Author: Harshita Joshi, BBA LL.B, 2nd Year, Jagran Lakecity University, Bhopal This article has been written by the author while pursuing the internship programme with us. Introduction An Admiralty Court is a tribunal . Before the Admiralty(Settlement and Maritime Claims) Act,2017, there was no such statutory definition for the same, it varies from country to country . Formerly Admiralty Courts were altogether a separate part of the court system, whereas in modern times these cases are allotted within the regular court system. Admiralty law incorporates various subject matters like ship accidents and injuries , contracts that are involved in maritime, various commerce transactions , if any one violates the rules of sea and various other crimes . Fundamentally Admiralty Courts hear an extensive range of cases incorporating contracts, torts, injuries, carriage of goods through sea, financing of ships, laws of ownership including registration of ships and offences related to Maritime cases. All these concerned matters which are under the Admiralty courts are covered by various legislations in India , the basis of which is based on the colonial British legislations and being amended from time to time by Indian Parliament . Before going in much detail first it is pertinent to understand the origin of Admiralty Courts. The Admiralty Jurisdiction for better understanding can be referred to Section 35 of Admiralty Courts Act, 1861 which stated that the jurisdiction endowed with High Courts of Admiralty may be exercised either by proceedings in rem and proceeding in personam[1]. Section 2(a) and section 3 of Admiralty (Settlement and Maritime Claims) Act, 2017 gives the codified definition of Admiralty jurisdiction. Historical Provisions The Admiralty Courts were introduced by the colonial British . Earlier the Lord High Admirals were in charge as the sole Maritime authorities but later on separate courts were set up to handle cases related to maritime. After setting these separate courts there were various ongoing disputes between Courts of Common Law and Courts of Admiralty. In consequence of which these courts lost their importance in the 17th and 18th century. After these courts vanished, in 1840 British legislature approved Admiralty Courts Act . The Act of 1840 and 1861, led to the growth of British Maritime commerce and this amplification of Admiralty courts in England was made applicable in India after 1862 and this led to the development of Admiralty Courts in India . Whereby in 1890[2] The British legislature sanctioned Colonial Acts of Admiralty Act, 1890, providing British India to declare certain Courts as Admiralty Courts which have the admiralty jurisdiction as availed by the Admiralty Court in England[3]. Indian Parliament with reference to the Act of 1891, passed Colonial Courts of Admiralty(India)Act. The dispute concerning jurisdiction of Admiralty Courts can be better understood by M.V. Elizabeth v. Harwan Investments and Trading Pvt. Ltd.[4], where jurisdiction was in question before the Hon’ble Supreme Court. The vessel named Elizabeth is of a foreign company , doing their business in Greece . The exclusive contention of Petitioner was that any high court of India lacked jurisdiction in this case . Further on appeal to the Hon’ble Supreme Court observed that they enacted the Supreme Court Act 1861. International Conventions International conventions are vital for Admiralty laws because admiralty laws are administered both at municipal level as well as international level . For instance matters like registration of ships are governed by Municipal Laws of Maritime of the respective country whereas matters like commerce are regulated by International law. The permanent International Conference was recognized in 1889. There are various Maritime Conventions and protocols to which India is a certifier. Two of them were- ● International Convention on law for Sea, 1994[5]- In this the coastal state is free to exercise their jurisdiction on foreign merchant ships and persons that enter their waters.[6] Whereas coastal states are also granted jurisdiction of foreign merchant ships lying in their water and hence these ships can be arrested and accordingly the state can proceed with their proceedings as per the domestic law or arrest convention. To which India ratified this in 1995. ● International Convention relating to Bill of Lading ,1924(Hague Rules)[7] – India did not ratify this convention because this requires that bills of lading be also made applicable to carriage of goods which was not acceptable in India. Admiralty Laws in India In 2005, the Indian Government promulgate a draft Bill[8],2005 which aims to repeal the obsolete law of British legislations and bring conclusive law to claim. and There are various legislations related to the Maritime Law which is applicable in India, some of those are, Indian Merchant Shipping Act 1958, Indian Good of Carriage Act , 1925, the Maritime Insurance Act , 1963[9], etc. Focusing on Indian Merchant Shipping Act, 1958, this Act includes provisions related to registration and procedure for Indian Ships[10],regulations for various certifications, ownership of the Indian vessels, regulations related to navigation and various types of ships[11]etc. Apart from this the Act deals with various safety and load provisions[12], accidents at sea[13], liability etc. In the case of Shanmughavilas Cashew Industries[14]The question related to applicability of MAS for foreign vessels is examined for which SC held that the Indian Parliament has no authority to legislate for foreign vessels. Whereas in the case of Sabeeha Faikage and ors. v. UOI[15] , the SC recommended certain loopholes and directed authorities to take immediate steps for MSA and various rules in 2005. The Admiralty (Jurisdiction and settlement of MaritimeClaims )Act, 2017 The Admiralty Jurisdiction Act replaces and hence repeals various laws of the Admiralty Jurisdiction which was passed by British during the 1800s, related to the jurisdiction of High Courts. This Act applies to all ships , vessels and boats that are in the Indian water territory which excludes inland vessels and vessels under construction or that are used for non-commercial purpose. At the same time , according to the central government this Act does not apply to the foreign vessels for non-commercial purposes. Prior to the validation of this Act, only Bombay , Madras and Calcutta High Courts have jurisdiction but now all the High of the coastal areas can exercise jurisdiction relating to this matter . The central government by notification can enter the jurisdiction of various High Courts of that coastal areas. Despite this Act was the first step towards the codification of the Admiralty Act in India but there are certain issues with this act- ● This Act is facing issue regarding the retrospective application of the Act under section 17(2)[16],.which states that if any proceeding is pending in any High Court that is related to before the commencement of this act , has to be adjudicated by this new act only. ● Another issue is that whether dumb barge can be arrested or not and also related to arrest of Indian vessels In spite of this Admiralty jurisdiction Act is the most important Act which clearly defines the Admiralty of Indian Courts which was quite unambiguous earlier. Conclusion There with such a long journey India is somewhat at a better place after taking the foremost step regarding the codification of the Maritime Act , 2017 which obsolete the out-dated colonial legislation and provides us with more clear legislation . A codified law is easier to apply than the earlier laws. All the enactments say The Admiralty Courts Act, 1840 , Admiralty Courts Act 1861, the Colonel Court of Admiralty Act, 1890, Colonial Courts of Admiralty(India) Act , 1891 and according to section 17[17] of this Act, it was provided that there is no retrospective application and hence any cases become the commencement of this Act , is wholly be legislated by this Act only. This Act also provide for power to remove difficulties within three years of commencement of this Act[18] , to the Central Government in case of necessity provided that that the said order shall be in consistent with his Act. The interesting part is how courts will interpret the new laws and solve the difficulties related to cases. References: [1] Section 35 of the Admiralty Courts Act, 1861, Vict. C.10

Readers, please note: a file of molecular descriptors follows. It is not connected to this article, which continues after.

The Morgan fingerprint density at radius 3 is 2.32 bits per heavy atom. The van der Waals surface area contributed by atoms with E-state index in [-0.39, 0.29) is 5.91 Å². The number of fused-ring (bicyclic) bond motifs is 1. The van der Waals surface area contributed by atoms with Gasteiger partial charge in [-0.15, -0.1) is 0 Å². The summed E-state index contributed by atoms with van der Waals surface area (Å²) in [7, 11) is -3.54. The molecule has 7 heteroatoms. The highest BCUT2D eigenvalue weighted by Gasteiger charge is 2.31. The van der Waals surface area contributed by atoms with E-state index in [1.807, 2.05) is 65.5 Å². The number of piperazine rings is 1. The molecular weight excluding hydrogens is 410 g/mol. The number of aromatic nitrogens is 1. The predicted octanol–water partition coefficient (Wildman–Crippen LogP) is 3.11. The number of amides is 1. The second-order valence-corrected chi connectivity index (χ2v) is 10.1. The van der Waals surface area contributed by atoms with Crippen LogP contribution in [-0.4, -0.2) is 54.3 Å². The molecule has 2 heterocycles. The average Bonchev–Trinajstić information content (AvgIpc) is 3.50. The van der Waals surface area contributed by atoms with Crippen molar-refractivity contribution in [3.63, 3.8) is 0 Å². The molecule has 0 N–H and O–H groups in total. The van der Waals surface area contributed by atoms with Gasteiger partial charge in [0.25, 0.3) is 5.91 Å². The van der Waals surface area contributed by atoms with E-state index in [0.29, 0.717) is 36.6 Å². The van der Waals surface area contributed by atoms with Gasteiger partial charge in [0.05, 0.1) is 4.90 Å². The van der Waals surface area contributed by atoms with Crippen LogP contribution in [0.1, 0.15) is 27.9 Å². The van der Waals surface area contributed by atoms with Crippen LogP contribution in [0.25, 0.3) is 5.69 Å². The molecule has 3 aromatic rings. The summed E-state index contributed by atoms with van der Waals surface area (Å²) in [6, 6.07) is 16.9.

[2] 1890 Colonial Courts of Admiralty Act,(53, 54, Victoria Chapter 27) [3] Nishaan Shetty , Admiralty Law in India-A historical Perspective, 3 INTERNATIONAL JOURNAL OF LAW AND LEGAL JURISPRUDENCE STUDIES. 200, 2348-8212 [4] M.V. Elizabeth and ors. v. Harwan Investment and Trading. 1993 AIR 1014

[5] International Journal of Current Research Vol. 7, Issue, 07, pp.18034-18037, July, 2015

[6] UNCLOS-111

[7] K.N. Singh, Law Commission of India One Hundred and Fifty First Report on Admiralty Jurisdiction, 17 August(1994)

[8] Admiralty Bill, 2005 [9] The major Port of Trusts Acr, 1963

[10] Merchant Shipping Act,1925 , Part(V) [11] MSA,1925, Part(XI)

[12] MSA, 1925, Part(IX)

[13] MSA, 1925, Part(X)

[14] British India Steam Navigation Company Co. Ltd. vs. Shanmughavilas Cashew Industries , (1990 )3 , SCC 481 [15] Sabeeha Faikage nd ors. V. UOI , (2013) 1, SCC 262

[16] Section 17(2) ,The (Admiralty Jurisdiction and settlement claims)Act , 2017 [17] Section 17 , The (Admiralty Jurisdiction and settlement claims)Act , 2017 [18] Section 18, The (Admiralty Jurisdiction and settlement claims)Act, 2017 Disclaimer: Views and opinions as expressed in the Research Articles are solely of the author and any member of the Editorial team or the Founder, Co-Founder or other members of the website shall not be liable for the same.